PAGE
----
North Eastern China - Flying from Urumqi in Xinjiang (top left hand side of China west of Mongolia) towards Hong Kong. Looking towards Himalayas and Everest somewhere far beyond seeing distance. China is almost never this clear at this altitude - even in the far North West.
Definitely not China !
Crossing Australia from NZ heading for Asia - somewhere in inland Queensland - probably at about 35,000 feet. Colours are sure to be wrong but no amount of playing gave anything convincingly better. Manifestly too much yellow - but less looked worse :-(. Australian scorched earth summers plus irrigation tend to get extreme brown and green combinations - but not this extreme (probably). Double optically poor windows do not help. (At this altitude anywhere in China essentially all ground detail would be lost or fully invisible. .
Still beautiful - double windows and all. Somewhere between Brunei and Hong Kong.
Just came across this in my collection.
January 2010 - arrival in Hong Kong from New Zealand - without and with flash (ask first re flash!)
In addition to Russell's excellent and extensive response, I wanted to note that I have - on at least a dozen occasions - flagrantly used a large Nikon D300 DSLR (sometimes with the 70-200mm f/2.8 lens!) during takeoff and landing on a variety of major airlines, being quite aware that it's incapable of harming anything. I think this is the best time to take photos because you're closer to the ground - objects are closer, the angle is better, and there's less atmospheric haze. The airport tarmac is also full of great shots. The staff have never asked me to stop or even commented on it, although I'm sure they noticed the mirror clap sounds. Obviously if staff do ask you to stop, it is important to comply with instructions.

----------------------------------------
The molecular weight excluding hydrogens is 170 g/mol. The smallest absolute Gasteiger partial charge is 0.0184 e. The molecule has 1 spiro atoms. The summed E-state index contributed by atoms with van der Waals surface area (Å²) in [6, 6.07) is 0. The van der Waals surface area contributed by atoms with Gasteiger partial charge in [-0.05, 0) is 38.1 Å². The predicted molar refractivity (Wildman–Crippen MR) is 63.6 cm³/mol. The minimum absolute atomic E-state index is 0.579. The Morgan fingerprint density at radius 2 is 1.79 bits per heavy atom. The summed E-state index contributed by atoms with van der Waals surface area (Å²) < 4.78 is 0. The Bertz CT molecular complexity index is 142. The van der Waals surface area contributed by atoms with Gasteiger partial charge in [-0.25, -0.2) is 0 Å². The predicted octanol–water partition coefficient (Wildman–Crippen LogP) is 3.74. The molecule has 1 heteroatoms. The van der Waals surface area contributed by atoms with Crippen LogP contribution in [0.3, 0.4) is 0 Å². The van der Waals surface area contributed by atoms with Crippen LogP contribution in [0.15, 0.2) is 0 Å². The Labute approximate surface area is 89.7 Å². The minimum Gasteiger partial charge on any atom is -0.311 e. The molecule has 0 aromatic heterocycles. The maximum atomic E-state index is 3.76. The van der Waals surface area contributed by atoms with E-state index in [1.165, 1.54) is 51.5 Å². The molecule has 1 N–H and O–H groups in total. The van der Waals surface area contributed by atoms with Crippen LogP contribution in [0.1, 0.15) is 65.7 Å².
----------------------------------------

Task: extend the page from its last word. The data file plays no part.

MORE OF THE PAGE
It helps to turn off image review and not review images until later - staff are trained to look for shining LCD screens (although that's not really an option with mirrorless/P&S). Also if your camera or memory card has any kind of radio transmitting feature like wifi it's a good idea to turn that off.
Finally, as a side note, I recommend a low light lens with a large surface area - the crappy plastic windows of commercial airliners are often heavily scratched or otherwise defective and absorb a lot of light, but a large lens that is nearly touching the window will make a lot of those defects invisible. Additionally the cabin interior is poorly lit so you'd need fast glass or VR to shoot it.